2 Answers | Add Yours
At the time, President Franklin Delano Roosevelt had, in his own mind, abandoned isolationism, but knew it would not be politically possible for us to enter the war. Events in the war itself forced his hand and led us to back away from isolationist policy and to more directly aid the British and other allies.
Cash and Carry served a dual purpose for us: we could offer military aid to Britain to fight Nazi Germany for us, while at the same time providing the key industrial jobs that would help us claw our way out of the Great Depression. We could honestly claim the arms trade was just business, and that we weren't biased towards any one side or the other, even if that wasn't really true. This was pretty shrewd on FDRs part, although it was short lived. The British quickly ran out of cash, and German U-Boat attacks led to a shortage of both cargo and escort ships as well. Soon we would have to choose how interested we were in seeing the allies survive.
Lend-Lease was a much bigger gamble on our part, as we manufactured the war material and more or less gave it to Britain and later the Soviet Union, on their promise to pay us back, which they never did. Then we escorted some of the convoys with American warships, a few of which were later sunk, drawing us closer to conflict with Germany and prompting Hitler to declare war on us after the attack on Pearl Harbor gave him the opening. Lend-Lease was a very necessary policy, but involved us much more directly in the war, and eventually was one of the factors leading us to war against Germany.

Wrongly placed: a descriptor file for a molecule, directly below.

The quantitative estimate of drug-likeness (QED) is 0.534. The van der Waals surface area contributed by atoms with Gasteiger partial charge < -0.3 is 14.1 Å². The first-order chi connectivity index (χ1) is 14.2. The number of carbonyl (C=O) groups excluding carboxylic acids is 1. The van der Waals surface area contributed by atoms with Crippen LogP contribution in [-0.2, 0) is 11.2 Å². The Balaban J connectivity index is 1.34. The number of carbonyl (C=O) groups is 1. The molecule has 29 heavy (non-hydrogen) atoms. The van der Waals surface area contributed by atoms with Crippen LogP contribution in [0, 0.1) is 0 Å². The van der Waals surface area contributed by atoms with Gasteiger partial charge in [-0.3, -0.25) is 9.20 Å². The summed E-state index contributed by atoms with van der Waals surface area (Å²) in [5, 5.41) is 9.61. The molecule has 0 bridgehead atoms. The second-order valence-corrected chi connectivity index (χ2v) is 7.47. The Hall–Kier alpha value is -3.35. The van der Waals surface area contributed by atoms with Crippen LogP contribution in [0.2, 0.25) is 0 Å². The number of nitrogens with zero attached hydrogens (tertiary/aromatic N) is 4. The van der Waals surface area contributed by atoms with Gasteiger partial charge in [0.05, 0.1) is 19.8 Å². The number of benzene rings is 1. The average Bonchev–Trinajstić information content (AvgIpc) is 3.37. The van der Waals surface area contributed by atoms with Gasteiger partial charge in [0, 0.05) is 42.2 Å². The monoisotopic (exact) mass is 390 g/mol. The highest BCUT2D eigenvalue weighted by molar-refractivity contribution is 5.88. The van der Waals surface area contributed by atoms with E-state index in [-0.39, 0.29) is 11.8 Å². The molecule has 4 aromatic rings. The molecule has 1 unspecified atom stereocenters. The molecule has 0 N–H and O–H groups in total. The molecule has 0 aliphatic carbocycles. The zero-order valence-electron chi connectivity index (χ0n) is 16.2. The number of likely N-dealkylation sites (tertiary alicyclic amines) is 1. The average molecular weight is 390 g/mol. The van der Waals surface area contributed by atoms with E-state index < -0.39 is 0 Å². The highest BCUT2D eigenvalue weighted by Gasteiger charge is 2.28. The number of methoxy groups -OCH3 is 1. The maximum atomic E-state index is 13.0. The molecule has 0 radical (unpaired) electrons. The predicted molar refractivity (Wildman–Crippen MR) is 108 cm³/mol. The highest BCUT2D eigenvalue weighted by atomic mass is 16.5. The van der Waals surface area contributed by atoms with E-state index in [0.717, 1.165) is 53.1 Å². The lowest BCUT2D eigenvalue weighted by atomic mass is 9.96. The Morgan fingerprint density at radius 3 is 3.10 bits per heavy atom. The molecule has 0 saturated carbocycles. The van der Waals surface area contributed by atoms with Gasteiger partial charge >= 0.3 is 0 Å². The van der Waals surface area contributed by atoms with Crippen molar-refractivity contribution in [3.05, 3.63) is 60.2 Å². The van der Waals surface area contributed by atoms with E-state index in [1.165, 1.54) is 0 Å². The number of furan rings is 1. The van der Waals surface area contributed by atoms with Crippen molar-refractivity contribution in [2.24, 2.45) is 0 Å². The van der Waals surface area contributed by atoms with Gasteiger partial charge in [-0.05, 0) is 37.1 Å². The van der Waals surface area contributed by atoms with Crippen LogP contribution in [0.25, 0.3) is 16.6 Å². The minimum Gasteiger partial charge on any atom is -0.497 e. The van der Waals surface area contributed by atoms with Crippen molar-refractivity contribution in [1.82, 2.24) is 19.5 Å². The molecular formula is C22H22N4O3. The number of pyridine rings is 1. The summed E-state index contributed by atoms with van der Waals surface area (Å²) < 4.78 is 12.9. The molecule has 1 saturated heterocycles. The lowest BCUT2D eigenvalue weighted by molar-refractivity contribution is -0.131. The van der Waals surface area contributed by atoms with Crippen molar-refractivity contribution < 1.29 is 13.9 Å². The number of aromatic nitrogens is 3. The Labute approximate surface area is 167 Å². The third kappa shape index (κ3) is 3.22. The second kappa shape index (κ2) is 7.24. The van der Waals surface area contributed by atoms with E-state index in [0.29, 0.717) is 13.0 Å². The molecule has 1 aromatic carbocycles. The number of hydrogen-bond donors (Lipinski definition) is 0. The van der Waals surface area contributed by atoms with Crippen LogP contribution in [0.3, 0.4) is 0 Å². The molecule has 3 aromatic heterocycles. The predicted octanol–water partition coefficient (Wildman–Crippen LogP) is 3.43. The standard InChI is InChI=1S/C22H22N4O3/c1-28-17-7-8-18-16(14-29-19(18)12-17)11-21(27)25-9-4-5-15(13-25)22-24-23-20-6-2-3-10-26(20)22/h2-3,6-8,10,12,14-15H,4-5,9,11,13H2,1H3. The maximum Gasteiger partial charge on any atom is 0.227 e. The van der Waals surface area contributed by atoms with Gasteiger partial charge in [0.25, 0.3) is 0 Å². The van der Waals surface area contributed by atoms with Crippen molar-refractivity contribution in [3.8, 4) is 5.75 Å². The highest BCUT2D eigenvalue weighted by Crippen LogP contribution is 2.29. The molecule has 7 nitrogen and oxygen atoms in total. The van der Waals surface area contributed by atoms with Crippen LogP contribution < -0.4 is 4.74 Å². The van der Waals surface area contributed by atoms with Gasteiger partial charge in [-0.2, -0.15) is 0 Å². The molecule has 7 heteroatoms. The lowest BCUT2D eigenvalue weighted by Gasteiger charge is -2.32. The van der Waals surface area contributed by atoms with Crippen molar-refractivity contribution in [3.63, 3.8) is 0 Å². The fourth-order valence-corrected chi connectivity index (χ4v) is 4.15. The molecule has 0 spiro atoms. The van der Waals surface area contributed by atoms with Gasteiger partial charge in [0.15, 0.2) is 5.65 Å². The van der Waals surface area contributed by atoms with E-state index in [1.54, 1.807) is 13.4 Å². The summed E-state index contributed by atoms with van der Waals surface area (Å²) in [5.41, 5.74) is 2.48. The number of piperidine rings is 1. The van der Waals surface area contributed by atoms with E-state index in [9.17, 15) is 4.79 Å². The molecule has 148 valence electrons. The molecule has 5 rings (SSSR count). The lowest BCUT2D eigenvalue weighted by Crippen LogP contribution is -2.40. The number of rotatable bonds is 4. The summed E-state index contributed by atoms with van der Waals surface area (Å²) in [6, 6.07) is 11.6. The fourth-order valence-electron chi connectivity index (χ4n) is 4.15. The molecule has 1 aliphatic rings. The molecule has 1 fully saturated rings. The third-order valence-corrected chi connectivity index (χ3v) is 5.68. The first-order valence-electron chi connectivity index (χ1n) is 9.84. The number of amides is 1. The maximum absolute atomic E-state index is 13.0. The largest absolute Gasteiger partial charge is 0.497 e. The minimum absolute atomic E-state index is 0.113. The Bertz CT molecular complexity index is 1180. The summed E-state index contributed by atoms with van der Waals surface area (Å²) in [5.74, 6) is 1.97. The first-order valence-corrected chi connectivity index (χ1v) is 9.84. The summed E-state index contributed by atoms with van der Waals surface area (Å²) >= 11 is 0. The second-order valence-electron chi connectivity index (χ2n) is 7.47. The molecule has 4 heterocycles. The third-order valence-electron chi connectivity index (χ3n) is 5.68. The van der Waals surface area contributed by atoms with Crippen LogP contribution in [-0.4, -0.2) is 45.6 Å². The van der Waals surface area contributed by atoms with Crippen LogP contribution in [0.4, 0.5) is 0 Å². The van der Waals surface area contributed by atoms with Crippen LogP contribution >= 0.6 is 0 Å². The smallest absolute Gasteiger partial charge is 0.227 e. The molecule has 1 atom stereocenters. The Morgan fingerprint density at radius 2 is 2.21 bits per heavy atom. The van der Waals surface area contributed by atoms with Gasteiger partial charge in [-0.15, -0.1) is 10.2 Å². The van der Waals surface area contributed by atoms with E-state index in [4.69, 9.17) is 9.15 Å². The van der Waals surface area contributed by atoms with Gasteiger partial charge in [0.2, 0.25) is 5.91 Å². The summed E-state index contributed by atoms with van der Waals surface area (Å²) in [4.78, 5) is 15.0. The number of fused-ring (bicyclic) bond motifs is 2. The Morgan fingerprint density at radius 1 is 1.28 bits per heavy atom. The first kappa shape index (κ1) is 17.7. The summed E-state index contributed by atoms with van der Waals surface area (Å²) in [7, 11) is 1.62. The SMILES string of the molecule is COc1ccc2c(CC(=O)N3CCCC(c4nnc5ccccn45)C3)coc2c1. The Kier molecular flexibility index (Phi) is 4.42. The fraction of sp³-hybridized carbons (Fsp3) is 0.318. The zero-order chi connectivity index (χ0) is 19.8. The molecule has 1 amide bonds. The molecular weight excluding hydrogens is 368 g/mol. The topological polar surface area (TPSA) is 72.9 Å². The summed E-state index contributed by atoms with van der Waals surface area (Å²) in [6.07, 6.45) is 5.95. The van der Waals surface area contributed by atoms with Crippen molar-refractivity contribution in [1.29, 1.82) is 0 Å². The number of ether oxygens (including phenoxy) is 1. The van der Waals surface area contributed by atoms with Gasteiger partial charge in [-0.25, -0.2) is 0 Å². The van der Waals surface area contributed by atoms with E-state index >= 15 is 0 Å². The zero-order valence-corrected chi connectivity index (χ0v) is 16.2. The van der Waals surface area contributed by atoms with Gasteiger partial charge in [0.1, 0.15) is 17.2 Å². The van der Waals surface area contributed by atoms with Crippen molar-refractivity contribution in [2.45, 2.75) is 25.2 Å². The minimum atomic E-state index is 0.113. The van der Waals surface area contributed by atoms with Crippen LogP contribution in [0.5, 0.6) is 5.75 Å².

This is because the Lend-Lease program involved the US much more in the affairs of the countries who were at war -- it gave the US a reason to care who won.
In the cash and carry system, countries could buy stuff from us if they paid cash and carried the stuff away in their own ships. That way, no one would owe us money and so we would not care if they won the war. (If they owed us, we would want them to win so they could repay us.) Also, since they were using their own ships, our ships wouldn't be in danger of getting sunk.
But with Lend-Lease, we started having a stake in the war. We chose to "lend" money to the British and Soviets, really knowing that they probably wouldn't be able to repay. In other words, we were taking on ourselves the responsibility of paying for their involvement in this war.
So we went from a policy designed to keep us neutral to one where we paid for one side's war effort. Big difference.
We’ve answered 319,816 questions. We can answer yours, too.Ask a question